Bakers can improve
and product integrity by
Much packaging efficiency has been achieved in recent years through automation. Technology not only improves line speed, but impacts product quality by removing potential sources of contamination that may result from human contact. Automating the packaging process also offers likely savings by minimizing waste and reducing labor costs.
Automated packaging machines offer a variety of advantages to the baker, from product inspection to product flow and positioning. Robotic systems can accommodate various types of bakery applications, and are typically versatile enough to be integrated into existing production systems at minimal, if any cost to floor space. Robotic systems can be custom tailored to the baker's needs.
Although automated machinery provides several significant means of optimizing the production process, the packaging material itself can be designed for maximum efficiency. Careful attention to packaging size and guage, or thickness, helps streamline costs and minimize waste. Bakers also can capitalize on consumers' demand for improved sustainability by increasing awareness of the recyclability of many forms of packaging materials, particularly bags used in packaging bread.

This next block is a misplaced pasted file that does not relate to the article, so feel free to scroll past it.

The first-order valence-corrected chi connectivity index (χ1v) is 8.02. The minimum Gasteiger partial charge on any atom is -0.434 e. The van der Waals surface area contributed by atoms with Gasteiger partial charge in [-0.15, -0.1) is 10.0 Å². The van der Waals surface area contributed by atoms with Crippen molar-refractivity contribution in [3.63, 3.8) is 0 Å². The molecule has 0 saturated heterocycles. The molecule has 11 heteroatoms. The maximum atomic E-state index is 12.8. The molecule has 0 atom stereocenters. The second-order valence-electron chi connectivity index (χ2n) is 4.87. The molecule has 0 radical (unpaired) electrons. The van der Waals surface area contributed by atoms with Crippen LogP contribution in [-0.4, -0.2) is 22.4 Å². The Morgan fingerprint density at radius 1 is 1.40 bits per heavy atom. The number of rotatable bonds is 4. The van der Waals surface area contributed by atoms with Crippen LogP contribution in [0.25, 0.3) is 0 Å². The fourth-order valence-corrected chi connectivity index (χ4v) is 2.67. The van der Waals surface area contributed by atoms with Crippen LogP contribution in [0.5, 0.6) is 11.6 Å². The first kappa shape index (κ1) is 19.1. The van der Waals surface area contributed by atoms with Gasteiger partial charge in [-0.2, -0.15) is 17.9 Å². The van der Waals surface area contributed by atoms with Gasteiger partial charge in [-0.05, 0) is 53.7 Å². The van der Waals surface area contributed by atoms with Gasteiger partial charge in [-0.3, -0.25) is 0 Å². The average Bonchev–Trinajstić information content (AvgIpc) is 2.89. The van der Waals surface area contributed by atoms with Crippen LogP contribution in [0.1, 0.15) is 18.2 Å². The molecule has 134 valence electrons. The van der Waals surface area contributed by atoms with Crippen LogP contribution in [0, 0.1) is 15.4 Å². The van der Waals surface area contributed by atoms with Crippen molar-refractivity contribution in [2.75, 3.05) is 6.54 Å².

Automation's just reward
Automated packaging equipment can accomplish numerous tasks that were once highly labor intensive, many of which resulted in repetitive motion injuries. These robotic machines effectively increase production because they operate faster and more efficiently than manual labor, notes Kevin Pearson, vice president, Arr-Tech Manufacturing Co., Yakima, Wash. In addition, product integrity is improved by eliminating potential contamination from human handling.
Production efficiency is enhanced by the precision inherent in a mechanized process. “By creating a repeatable and consistent process through the use of automation, the variables that might otherwise exist are eliminated,” says Joe Dyke, manager, packaging automation, Inline Plastics Corp., Shelton, Conn. “A constant rate of production can be established, planned for and counted on.”
After an automation system has been installed, overall production efficiency manifests itself beyond the packaging process as line operators are forced to correct deficiencies that become apparent upstream, Pearson notes. “This will result in a higher percentage of product going out to market and not to the scrap or rework bin,” he adds.